There are a number of ways to interest children in gardening.
- Find children’s books about gardening and read them together.
- Go through seed catalogs to let children choose exactly what they want to grow (it helps to include plants that are easy and fast-growing).
- Decide where to put the garden and individual plants; let them draw a picture of what they want the garden to look like.
- Start plants indoors using recyclable containers like egg shells, egg cartons, yogurt or cottage cheese containers, etc.
- Let children draw pictures of each plant on an index card; laminate and attach to popsicle sticks as row markers.
- Help the child keep a journal: what and when you planted, insect or weed problems, etc. Start taking snapshots early on the adventure.
- Help, but don’t do everything for them; help only where they cannot (insect control, watering, feeding, fertilizing).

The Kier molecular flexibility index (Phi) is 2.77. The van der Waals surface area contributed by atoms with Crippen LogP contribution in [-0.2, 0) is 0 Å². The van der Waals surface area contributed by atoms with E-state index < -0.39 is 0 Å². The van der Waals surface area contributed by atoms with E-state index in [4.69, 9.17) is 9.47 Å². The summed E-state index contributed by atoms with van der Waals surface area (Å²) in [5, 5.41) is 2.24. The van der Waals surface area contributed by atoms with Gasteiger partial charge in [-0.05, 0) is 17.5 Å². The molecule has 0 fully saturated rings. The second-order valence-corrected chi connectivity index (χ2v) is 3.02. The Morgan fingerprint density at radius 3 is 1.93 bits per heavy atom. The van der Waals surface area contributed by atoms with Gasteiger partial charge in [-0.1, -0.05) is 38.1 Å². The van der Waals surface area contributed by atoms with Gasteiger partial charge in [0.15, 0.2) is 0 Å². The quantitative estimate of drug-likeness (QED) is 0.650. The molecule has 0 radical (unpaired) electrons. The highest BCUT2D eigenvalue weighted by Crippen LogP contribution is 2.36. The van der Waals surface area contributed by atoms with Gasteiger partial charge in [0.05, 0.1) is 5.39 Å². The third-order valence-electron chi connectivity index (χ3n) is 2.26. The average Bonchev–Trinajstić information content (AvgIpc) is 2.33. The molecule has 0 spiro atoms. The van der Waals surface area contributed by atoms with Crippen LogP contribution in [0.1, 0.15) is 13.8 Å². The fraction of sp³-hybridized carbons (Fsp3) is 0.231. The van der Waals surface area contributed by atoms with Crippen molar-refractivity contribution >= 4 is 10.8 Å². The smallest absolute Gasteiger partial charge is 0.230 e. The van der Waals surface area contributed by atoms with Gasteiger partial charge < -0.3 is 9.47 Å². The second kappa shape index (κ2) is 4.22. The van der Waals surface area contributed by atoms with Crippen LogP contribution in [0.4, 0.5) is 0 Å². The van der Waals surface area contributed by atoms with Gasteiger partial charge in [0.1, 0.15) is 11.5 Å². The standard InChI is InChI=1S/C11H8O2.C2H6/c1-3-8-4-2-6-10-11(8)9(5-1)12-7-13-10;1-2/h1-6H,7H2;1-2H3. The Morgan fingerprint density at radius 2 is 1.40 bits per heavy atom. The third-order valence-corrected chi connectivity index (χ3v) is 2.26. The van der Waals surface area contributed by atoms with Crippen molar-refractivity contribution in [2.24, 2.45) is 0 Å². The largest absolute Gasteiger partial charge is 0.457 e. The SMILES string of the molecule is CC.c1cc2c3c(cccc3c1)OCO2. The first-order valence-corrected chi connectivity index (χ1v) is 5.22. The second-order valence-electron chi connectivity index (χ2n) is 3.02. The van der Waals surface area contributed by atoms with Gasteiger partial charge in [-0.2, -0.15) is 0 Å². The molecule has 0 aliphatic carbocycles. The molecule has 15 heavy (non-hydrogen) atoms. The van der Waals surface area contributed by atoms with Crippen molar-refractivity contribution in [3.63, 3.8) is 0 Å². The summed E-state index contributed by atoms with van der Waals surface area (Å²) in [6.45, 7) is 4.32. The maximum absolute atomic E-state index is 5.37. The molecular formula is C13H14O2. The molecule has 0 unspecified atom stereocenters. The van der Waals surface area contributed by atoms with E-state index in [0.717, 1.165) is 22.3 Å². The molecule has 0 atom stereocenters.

Finally, it will be time for children to enjoy the fruits of their labor. Help them look through some of your recipes or find new ones to sample the crop. Let them help cook where possible. Encourage them to give excess away and can or freeze some, too enjoying the food in the off-season will be a confidence booster.
During the non-gardening season, children can still garden indoors in containers, discover planting songs, create skits, make-up crossword puzzles, or write a story about their gardening experience. Frame their initial garden drawing to hang on the wall or make a scrap book of the artwork, stories, pictures, and snapshots that tell of their exciting adventures in gardening.
Ne Chichester, former Smith County Master Gardener
Texas A&M AgriLife Extension Service